Marmo Royal by Ceramica Monica
The winning tile is “Antracite” part of the Marmo Royal series by Ceramica Monica.

Marmo Royal is one of the few series of tiles we found, which offers both 300 x 300 mm and 600 x 600 mm format tiles. This allows us to have matching tiles in both the main and wet areas. This really appeals to me.

I remember seeing a display home in Piara Waters, which had 600 x 600 mm tiles in the main areas and matching 300 x 300 mm tiles in the wet area. It looked stunning. The tiles flowed from room to room and brought each part of the house together. I loved it!



Once we had our floor tiles sorted, it was onto the wall tiles. Like many people, we chose a 300 x 600 mm white tile for our bathroom. You cannot escape the allure of clean, white, bathroom tiles. Unlike many display homes, we did not choose a feature mosaic tile.

Our bathroom is small and narrow. To put a feature tile on one of the walls would be overpowering. In an attempt to make the room look longer, we will be laying our white wall tiles horizontally and using the floor tiles to tile the bath hob.

Ensuite Colour Scheme:
floor tile, feature wall tile
The ensuite, however, is a completely different matter. It is huge! For this room, we have chosen a solid colour feature tile for the back wall. Like the wall tiles, it is a 300 x 600 mm format tile.

Unfortunately, this tile store did not have a large selection of solid colour feature tiles (but they did have an amazing selection of mosaics!). Given the available selection, we chose a matt blue-grey tile. I would have preferred to use a dark charcoal/grey tile as the feature, but unfortunately, they did not have one in the correct size/colour.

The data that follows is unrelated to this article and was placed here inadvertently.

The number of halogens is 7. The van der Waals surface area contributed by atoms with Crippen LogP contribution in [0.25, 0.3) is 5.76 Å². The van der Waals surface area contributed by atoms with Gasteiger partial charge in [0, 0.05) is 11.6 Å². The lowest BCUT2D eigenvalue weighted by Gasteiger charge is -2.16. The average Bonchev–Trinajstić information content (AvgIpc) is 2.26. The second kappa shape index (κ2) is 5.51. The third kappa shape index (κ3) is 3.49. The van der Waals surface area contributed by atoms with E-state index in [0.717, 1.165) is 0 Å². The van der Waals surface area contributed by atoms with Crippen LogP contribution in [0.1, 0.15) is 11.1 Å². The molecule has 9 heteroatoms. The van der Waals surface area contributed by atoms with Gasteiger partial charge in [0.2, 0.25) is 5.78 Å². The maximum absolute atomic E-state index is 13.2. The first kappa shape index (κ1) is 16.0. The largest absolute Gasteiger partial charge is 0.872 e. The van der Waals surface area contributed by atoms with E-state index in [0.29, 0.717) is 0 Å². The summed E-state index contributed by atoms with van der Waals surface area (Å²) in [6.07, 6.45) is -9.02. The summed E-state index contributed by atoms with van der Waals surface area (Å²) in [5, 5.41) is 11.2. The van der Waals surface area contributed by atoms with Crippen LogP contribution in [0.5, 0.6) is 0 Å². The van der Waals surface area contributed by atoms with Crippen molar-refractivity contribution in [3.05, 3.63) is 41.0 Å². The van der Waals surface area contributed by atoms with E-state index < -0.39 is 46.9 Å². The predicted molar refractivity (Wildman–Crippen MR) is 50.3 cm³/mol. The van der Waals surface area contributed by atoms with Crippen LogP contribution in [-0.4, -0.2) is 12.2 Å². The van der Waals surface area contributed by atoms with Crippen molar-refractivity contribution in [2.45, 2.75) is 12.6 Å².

As for the rest of our tiles, the laundry splashback will uses the same white tiles as the bathroom wall and we have deleted the kitchen splashback tiling so that we can install a glass splashback after handover. I have my heart set on either a black or bauxite splashback.


Speaking of the kitchen, it is worth selecting your kitchen kickboard colour at the same time as you choose your main area floor tiles. It is amazing how colours can seemingly go together in your mind, but looks completely wrong when you bring them together.

Tip: Most manufacturers offer free samples via their website. Even though you will find the tile stores already have samples, I found it useful having my own, so I could test the different colour combinations at my leisure.

Tuesday, July 5, 2011

Inspiration - Online Advertisements

Another source I have used for inspiration, are online advertisements for homes in my area. Websites such as REIWA and realestate.com.au are wonderful; they display plenty of photos for each listing and have excellent search functionality.

Tip: If I tailored my search to newly established suburbs/estates, particularly those close to or containing display villages, I would find many "new" house photos that are in line with the current designs offered by the various building companies in my area.